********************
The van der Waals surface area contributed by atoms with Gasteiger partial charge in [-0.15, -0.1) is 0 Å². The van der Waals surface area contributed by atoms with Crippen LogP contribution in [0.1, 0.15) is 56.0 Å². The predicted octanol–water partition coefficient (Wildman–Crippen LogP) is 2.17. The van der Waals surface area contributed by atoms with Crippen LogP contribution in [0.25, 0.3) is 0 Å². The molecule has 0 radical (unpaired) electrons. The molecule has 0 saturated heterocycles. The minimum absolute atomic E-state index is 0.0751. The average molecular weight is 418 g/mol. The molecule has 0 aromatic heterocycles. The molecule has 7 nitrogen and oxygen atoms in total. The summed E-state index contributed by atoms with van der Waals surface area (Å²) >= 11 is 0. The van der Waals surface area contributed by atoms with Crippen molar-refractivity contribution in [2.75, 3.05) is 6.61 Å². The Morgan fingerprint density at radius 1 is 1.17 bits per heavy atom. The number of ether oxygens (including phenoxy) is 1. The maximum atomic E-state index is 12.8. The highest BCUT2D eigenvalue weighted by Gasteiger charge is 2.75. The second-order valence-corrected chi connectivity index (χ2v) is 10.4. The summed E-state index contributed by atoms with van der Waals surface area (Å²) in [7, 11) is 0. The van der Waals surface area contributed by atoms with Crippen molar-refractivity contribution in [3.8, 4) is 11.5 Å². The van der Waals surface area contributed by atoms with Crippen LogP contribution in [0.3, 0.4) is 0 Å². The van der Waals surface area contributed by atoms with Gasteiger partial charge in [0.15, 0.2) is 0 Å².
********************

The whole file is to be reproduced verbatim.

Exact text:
The van der Waals surface area contributed by atoms with Gasteiger partial charge in [-0.15, -0.1) is 0 Å². The van der Waals surface area contributed by atoms with Crippen LogP contribution in [0.1, 0.15) is 56.0 Å². The predicted octanol–water partition coefficient (Wildman–Crippen LogP) is 2.17. The van der Waals surface area contributed by atoms with Crippen LogP contribution in [0.25, 0.3) is 0 Å². The molecule has 0 radical (unpaired) electrons. The molecule has 0 saturated heterocycles. The minimum absolute atomic E-state index is 0.0751. The average molecular weight is 418 g/mol. The molecule has 0 aromatic heterocycles. The molecule has 7 nitrogen and oxygen atoms in total. The summed E-state index contributed by atoms with van der Waals surface area (Å²) >= 11 is 0. The van der Waals surface area contributed by atoms with Crippen molar-refractivity contribution in [2.75, 3.05) is 6.61 Å². The Morgan fingerprint density at radius 1 is 1.17 bits per heavy atom. The number of ether oxygens (including phenoxy) is 1. The maximum atomic E-state index is 12.8. The highest BCUT2D eigenvalue weighted by Gasteiger charge is 2.75. The second-order valence-corrected chi connectivity index (χ2v) is 10.4. The summed E-state index contributed by atoms with van der Waals surface area (Å²) in [7, 11) is 0. The van der Waals surface area contributed by atoms with Crippen molar-refractivity contribution in [3.8, 4) is 11.5 Å². The van der Waals surface area contributed by atoms with Crippen LogP contribution in [0.3, 0.4) is 0 Å². The van der Waals surface area contributed by atoms with Gasteiger partial charge in [0.15, 0.2) is 0 Å².